Delivering hospital-level care at home, hope for change in med ed, and what unrest in Baltimore has to do with health

April 30, 2015

In order to bring you more of the news you want to read, RightCare Weekly summarizes and interprets three important articles and provides headlines linking to the many other articles and editorials you’ll find interesting. As always, RightCare Weekly presents articles related to moving our healthcare system toward the right care for all patients.

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Moving medical care out of the hospital setting is emerging as an efficient, convenient and cost-effective way to care for patients with certain diagnoses, while protecting them from well-documented hospitalization harms. In a New York Times article, Daniela Lamas, MD, highlights hospital-affiliated programs where patients are offered hospital-level treatments in their homes. These may include IV meds and X-rays or scans, as well as regular provider visits. Not surprisingly, these at-home “hospitalizations” are yielding shorter recovery times, with patients no more likely to be readmitted or return to the ED because of complications. Another program, this one in nursing homes, also offers its residents treatments that once only took place in hospitals. Again in The New York Times, writer Paula Span describes how certain residents are receiving care like infusions for antibiotics and diuretics so that they don’t have to be transferred to hospitals, thereby averting falls and stubborn infections that the elderly may be prone to. At present, for many hospitals, it is not clear how to pay for these creative at-home “hospitalizations,” since they don’t fit cleanly into Medicare’s fee for service system. But hospitals with their own health plans may not be limited, and neither are certain nonprofit nursing homes that have philanthropic support.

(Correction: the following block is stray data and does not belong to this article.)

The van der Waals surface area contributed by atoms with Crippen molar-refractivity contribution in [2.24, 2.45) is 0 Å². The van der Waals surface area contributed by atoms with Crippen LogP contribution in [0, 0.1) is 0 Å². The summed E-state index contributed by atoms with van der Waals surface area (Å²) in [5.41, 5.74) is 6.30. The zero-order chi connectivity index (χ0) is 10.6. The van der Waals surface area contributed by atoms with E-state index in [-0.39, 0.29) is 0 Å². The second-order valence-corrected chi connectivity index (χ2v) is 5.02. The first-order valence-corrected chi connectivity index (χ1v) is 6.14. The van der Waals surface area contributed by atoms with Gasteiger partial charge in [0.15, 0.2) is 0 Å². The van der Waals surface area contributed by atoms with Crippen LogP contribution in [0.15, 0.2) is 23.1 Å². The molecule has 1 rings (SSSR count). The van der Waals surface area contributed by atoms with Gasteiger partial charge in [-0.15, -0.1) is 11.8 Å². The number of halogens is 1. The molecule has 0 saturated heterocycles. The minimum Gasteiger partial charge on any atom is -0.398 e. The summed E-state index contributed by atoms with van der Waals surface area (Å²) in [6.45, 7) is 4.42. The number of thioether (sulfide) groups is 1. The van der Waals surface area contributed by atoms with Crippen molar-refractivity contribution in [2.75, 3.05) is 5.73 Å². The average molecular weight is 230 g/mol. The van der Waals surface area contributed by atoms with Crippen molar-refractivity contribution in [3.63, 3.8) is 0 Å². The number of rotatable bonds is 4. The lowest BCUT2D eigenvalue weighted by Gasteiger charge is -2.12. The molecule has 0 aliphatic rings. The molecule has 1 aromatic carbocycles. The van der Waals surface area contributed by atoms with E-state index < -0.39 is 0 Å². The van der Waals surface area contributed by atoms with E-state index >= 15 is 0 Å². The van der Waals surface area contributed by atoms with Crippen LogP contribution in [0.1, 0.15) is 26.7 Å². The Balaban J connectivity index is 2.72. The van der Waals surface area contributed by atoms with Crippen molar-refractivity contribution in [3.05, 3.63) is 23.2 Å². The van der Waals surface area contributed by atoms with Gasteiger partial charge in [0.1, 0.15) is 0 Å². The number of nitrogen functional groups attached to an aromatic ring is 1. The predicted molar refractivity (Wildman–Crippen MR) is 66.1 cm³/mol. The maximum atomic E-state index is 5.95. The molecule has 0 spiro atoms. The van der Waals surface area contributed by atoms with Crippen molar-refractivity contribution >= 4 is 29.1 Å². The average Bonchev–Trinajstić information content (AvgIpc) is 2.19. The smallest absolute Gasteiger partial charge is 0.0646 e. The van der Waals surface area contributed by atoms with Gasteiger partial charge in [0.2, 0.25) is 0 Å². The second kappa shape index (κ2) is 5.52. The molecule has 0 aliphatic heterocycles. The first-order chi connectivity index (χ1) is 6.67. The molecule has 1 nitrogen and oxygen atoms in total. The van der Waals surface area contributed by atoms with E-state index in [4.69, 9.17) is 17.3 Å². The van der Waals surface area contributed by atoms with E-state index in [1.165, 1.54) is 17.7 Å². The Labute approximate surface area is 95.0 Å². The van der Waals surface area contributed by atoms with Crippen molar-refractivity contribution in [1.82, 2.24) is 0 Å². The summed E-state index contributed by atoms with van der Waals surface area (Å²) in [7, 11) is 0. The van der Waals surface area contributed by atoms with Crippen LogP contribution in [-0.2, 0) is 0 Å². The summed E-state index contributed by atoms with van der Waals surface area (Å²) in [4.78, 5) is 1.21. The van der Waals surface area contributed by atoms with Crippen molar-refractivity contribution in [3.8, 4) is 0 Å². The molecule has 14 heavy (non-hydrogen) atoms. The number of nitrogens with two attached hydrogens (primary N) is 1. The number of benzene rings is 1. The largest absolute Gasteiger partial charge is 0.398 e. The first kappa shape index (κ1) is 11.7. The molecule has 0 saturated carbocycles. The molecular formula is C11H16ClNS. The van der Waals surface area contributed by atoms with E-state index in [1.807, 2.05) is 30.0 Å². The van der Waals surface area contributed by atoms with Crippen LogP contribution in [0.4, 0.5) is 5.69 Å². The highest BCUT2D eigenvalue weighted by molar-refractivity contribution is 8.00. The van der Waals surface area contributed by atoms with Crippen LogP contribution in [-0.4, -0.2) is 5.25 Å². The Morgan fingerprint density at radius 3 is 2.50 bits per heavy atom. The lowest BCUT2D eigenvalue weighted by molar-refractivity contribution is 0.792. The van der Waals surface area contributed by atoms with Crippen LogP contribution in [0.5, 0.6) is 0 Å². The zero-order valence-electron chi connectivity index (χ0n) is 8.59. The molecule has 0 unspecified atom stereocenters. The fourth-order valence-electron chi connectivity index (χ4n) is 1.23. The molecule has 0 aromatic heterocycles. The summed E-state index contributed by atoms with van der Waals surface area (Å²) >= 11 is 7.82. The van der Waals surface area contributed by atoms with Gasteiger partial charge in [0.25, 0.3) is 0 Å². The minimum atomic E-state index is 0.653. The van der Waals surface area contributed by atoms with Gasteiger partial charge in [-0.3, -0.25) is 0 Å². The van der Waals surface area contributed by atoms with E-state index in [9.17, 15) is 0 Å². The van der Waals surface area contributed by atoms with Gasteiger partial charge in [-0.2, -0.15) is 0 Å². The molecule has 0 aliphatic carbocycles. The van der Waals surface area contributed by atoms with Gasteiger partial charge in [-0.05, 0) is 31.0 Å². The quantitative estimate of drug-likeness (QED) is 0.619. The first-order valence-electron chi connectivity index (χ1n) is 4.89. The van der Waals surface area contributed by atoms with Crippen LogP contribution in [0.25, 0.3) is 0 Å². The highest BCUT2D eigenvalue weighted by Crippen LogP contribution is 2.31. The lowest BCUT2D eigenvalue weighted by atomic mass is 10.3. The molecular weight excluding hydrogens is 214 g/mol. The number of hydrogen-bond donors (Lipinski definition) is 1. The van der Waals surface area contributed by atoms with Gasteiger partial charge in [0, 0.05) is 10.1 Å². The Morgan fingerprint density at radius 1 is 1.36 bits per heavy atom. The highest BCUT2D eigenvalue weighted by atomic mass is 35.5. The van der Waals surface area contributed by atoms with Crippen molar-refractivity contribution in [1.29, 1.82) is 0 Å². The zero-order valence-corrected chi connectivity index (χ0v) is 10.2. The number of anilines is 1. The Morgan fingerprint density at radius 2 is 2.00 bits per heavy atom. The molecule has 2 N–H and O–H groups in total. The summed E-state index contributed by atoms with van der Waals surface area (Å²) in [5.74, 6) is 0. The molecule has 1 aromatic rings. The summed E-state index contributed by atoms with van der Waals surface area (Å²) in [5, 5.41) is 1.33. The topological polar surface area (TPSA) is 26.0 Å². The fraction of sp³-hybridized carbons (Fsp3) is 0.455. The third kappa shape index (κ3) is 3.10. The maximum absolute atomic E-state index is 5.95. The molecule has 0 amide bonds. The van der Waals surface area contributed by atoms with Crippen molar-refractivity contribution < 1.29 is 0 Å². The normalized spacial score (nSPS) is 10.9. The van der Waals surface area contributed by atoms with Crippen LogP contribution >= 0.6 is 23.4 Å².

In a JAMA interview marking the beginning of his tenure, newly appointed Surgeon General Vivek Murthy said he would focus on critical public health issues like improving nutrition, mental health, and curbing gun violence. That focus is especially relevant this week, as protests have engulfed West Baltimore and drawn attention to health challenges associated with urban poverty. Mass unemployment, lead exposure, drug abuse, a pattern of over-incarceration and abusive policing are common in cities across the country, and too often social policy choices serve to entrench rather than alleviate them. Around the country, laws have been passed criminalizing homelessness and even prohibiting charities from feeding people in public. In contrast, in Los Angeles, Mitch Katz, MD’s health department is pushing “housing first” strategies to help improve health for this vulnerable population. Murthy has an opportunity not just to improve public health, but to set an example for all physicians. The role of health professionals in advocating for patients isn’t limited to the exam room. The duty to advocate extends to all of the social circumstances that affect patients’ health, and by extension, the health of their communities.


As the medical system evolves to address different challenges, medical training is evolving alongside it. In Forbes, medical students Allan Joseph and Karan Chhabra note changes in the new MCAT. The updated test will emphasize social science, interpreting evidence, and other skills as well as knowledge of biology and chemistry. Hopefully the test will encourage would-be doctors to pursue a broader perspective on the world, and perhaps encourage more social science or humanities-minded students to consider careers in medicine. Many medical schools, too, are rethinking their curricula to reflect the importance of non-medical forms of social support and involve students to help patients with social and behavioral health issues. Many of these reform ideas were on display at the Beyond Flexner conference earlier this month. However, humanistic innovations in medical education may still encounter significant resistance, especially when they start encroaching on basic science courses.



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Financial harm


End-of-life care


Dr. Oz




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